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EPtalk by Dr. Jayne 3/25/21

March 25, 2021 Dr. Jayne No Comments

Last week marked Match Day 2021, which is the day that the majority of the graduating physicians in the US learn where they’ll spend the next several years training. According to the National Resident Matching Program, which runs the residency program application process, this was the largest Match on record. More than 48,000 people applied for 38,000 available positions, and 95% of the positions were filled. Nearly 6,000 programs participated in Match Day. Primary care specialties such as family medicine, pediatrics, and internal medicine made up about half of the positions available for first-year residents. The number of MD medical students applying broke records with 19,866 applicants; DO applicants participating in The Match also broke records at 7,101.

Due to the COVID-19 pandemic, residency programs had to conduct interviews online and students were challenged to figure out which schools might be a good fit without having the benefit of visiting them in person. Overall, nearly 95% of the offered positions were filled. Although many specialties recruited a majority of US seniors, some specialties like pathology had less than 50% of its positions filled by US grads. The number of international grads applying who are US citizens increased this year, although their success rate remained static. The count of international grads applying who are not US citizens grew by over 1,000, representing a 15% increase from last year and resulting in the highest number of matched candidates ever.

The success of non-US citizen international grads seemed to surprise some given the restrictions on travel, but I would argue that being able to interview via videoconference might have placed them on a more equal footing as their US citizen competitors. Although it might be harder to select your top training programs without in-person visits, the graduating seniors I’ve spoken with are happy that they didn’t have to accrue tens of thousands of dollars of additional debt crisscrossing the country. Congratulations to everyone heading off to training. It’s a brave new medical world and we’re happy to have you in it.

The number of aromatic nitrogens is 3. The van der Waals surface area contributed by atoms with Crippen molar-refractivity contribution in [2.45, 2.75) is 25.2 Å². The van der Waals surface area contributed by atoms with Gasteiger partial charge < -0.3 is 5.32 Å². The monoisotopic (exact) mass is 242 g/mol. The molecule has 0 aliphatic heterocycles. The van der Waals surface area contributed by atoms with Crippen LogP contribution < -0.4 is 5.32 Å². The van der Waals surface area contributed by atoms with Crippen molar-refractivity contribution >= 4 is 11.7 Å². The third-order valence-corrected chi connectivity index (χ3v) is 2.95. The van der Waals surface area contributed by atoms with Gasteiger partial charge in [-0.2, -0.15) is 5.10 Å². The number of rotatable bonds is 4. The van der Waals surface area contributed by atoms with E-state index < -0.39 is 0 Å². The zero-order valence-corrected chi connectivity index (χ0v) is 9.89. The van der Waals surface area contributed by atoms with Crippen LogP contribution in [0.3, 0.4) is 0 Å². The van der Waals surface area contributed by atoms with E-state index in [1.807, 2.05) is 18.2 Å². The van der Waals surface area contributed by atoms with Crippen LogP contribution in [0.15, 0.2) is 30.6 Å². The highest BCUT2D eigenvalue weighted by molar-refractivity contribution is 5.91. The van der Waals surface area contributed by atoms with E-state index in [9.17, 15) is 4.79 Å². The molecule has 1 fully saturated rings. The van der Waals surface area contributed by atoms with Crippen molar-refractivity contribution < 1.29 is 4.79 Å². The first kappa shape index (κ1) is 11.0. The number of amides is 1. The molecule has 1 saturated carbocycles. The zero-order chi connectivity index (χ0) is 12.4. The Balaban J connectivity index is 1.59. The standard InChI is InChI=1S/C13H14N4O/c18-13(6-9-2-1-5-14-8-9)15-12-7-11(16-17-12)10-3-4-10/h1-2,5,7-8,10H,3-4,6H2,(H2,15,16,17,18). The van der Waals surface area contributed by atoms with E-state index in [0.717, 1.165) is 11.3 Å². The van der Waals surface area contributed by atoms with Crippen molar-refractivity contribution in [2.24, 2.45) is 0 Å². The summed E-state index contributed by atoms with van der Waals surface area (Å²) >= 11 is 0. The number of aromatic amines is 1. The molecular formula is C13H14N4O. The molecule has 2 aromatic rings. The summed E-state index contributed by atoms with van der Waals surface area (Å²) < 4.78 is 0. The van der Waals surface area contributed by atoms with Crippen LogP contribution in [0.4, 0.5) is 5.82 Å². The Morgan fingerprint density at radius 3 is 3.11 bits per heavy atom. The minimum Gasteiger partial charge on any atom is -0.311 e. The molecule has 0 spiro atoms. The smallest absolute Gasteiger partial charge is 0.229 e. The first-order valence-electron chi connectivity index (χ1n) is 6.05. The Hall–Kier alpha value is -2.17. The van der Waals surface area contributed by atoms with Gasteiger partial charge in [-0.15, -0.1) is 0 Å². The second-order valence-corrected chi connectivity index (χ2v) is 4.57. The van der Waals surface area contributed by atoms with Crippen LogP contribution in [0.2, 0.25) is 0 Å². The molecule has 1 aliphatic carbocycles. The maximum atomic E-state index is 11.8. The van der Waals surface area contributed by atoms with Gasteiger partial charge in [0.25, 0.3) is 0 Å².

For patients suffering from prolonged symptoms related to COVID-19, the condition finally has a name. Anthony Fauci, MD announced that it will be called Post-Acute Sequelae of SARS-CoV-2 infection, or PASC. The National Institutes of Health will be starting research to further study the condition, which can happen even when patients have mild initial infections. Some of the symptoms include: fatigue, “brain fog” or trouble focusing, digestive issues, depression, anxiety, sleep disturbance, and decreased lung function. A recent study from the University of Washington found that 30% of the patients had symptoms that lasted up to nine months. Other viral infections such as varicella (chicken pox) can have manifestations that don’t appear for decades, as anyone who has experienced an episode of shingles can attest. I certainly hope COVID-19 doesn’t have another shoe waiting to drop in the future.


DoorDash is slated to offer same-day delivery of COVID-19 test collection kits through partnerships with Vault Health and Everlywell. The kits will initially be available in Chicago, Dallas, Cleveland, Phoenix, Baltimore, Denver, and Minneapolis with other cities to follow. The test kits are approved under FDA Emergency Use Authorization. The Vault Health kit costs $119 and uses a saliva test that requires proctoring via Zoom. The Everlywell kit costs $109 and features a nasal swab that can be performed without observation.

Researchers at the University of Cincinnati are working on a drone that can facilitate telehealth visits and even enter the home to assess living conditions. The drone includes a compartment to carry laboratory specimens and supplies and includes audio-visual tools. Researchers liken it to the telehealth robots that hospitals are using within brick-and-mortar environments and hope that it can assist in management of chronic conditions, health coaching, and consultations.